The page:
'SEE-ING' in Charlotte

John Hill
26. October 2018
Photo: Toby Shearer (All photographs courtesy of SoA at UNC Charlotte)

Sitting in the diminutive Storrs Gallery in the School of Architecture's Storrs Building, SEE-ING​ consists of ten contributions that occupy the space's walls, floor and ceiling. The exhibition asks "What perceives?" and "What's perceived?" and does so by a visual presentation that also provokes visitors' senses beyond sight — from the 1-1/2" thick black rubber mulch under foot (the material hides the cables for the monitors spread across the floor) to the suspended umbrellas that emit the occasional puff of smoke. It's an atypical presentation for an exhibition that, "for a moment, questions and celebrates both the possible presence of technological facts and the profound joy of experiencing the effects."

The ten contributions to SEE-ING:

  • Between Round and Square by artist CHAI MI;
  • Between the Retina and the Dome by Penelope Haralambidou, The Bartlett School of Architecture;
  • Embodied Computation Lab by The Living (David Benjamin)
  • EOS Series by Sean Lally, University of Illinois at Chicago;
  • Hacking Representational Structures, Seeing the Scaffolds by Carl Lostritto, Rhode Island School of Design;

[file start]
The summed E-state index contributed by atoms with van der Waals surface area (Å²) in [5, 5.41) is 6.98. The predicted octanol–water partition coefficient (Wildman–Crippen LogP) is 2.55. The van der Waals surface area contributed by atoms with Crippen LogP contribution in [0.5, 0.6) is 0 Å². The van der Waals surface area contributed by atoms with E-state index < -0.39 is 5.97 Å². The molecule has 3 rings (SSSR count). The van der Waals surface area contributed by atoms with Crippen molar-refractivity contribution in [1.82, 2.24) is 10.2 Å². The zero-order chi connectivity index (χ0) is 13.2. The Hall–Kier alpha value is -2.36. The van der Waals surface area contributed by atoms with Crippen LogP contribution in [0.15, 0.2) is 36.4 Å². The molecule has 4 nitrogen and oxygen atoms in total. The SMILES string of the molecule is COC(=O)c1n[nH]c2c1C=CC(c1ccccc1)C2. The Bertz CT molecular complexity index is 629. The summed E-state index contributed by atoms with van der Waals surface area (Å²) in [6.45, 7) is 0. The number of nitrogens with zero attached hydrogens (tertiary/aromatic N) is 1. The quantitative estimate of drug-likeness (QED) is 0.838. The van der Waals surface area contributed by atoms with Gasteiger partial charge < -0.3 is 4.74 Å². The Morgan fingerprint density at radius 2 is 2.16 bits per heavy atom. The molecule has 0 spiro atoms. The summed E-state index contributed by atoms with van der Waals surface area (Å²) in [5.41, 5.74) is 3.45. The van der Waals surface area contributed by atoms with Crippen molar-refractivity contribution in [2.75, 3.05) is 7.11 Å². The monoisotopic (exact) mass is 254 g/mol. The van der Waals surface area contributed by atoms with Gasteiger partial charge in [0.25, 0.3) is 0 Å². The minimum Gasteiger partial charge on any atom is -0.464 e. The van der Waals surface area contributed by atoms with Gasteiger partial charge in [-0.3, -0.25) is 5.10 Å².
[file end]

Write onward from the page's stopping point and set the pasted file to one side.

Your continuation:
• — HORIZONS — by Certain Measures (Andrew Witt and Tobias Nolte);
  • Inhabiting Ruins by Bernadette Devilat, co-founder of Devilat Lanuza Architects;
  • The Objects Pallas and Gottfried by Ibañez Kim (Mariana Ibañez and Simon Kim); 
  • PULSUS by INVIVIA (Allen Sayegh);
  • VENTS by Catty Dan Zhang, UNC Charlotte.​

The dark floor in the otherwise white gallery space is balanced by Zhang's own "VENTS" installation across the ceiling. (Photo: Toby Shearer)
"VENTS" consists of a grid of umbrellas that produce a "rain" of air puffs based on recorded data sets from Hurricane Florence, which hit the Carolinas in September 2018. (Photo: Milad Rogha)
"SEE-ING" is mounted in Storrs Gallery, a quarter-circle space in the School of Architecture's Storrs Building, designed by Charles Gwathmey and completed in 1990.
Some of the contributions are displayed as round images coupled with video screens spread across the floor of black rubber mulch. (Photo: Toby Shearer)
Inspired by Ed Ruscha's "Every Building on the Sunset Strip," Certain Measures' "— HORIZONS —" uses custom AI software to generate an endless street view of a fantasy city.
CHAI MI's "Between Round and Square" covers the gallery's curved walls. It is a grid of 312 square paintings that the artist produced over the last three years as experiments in mixing water and ink on paper.

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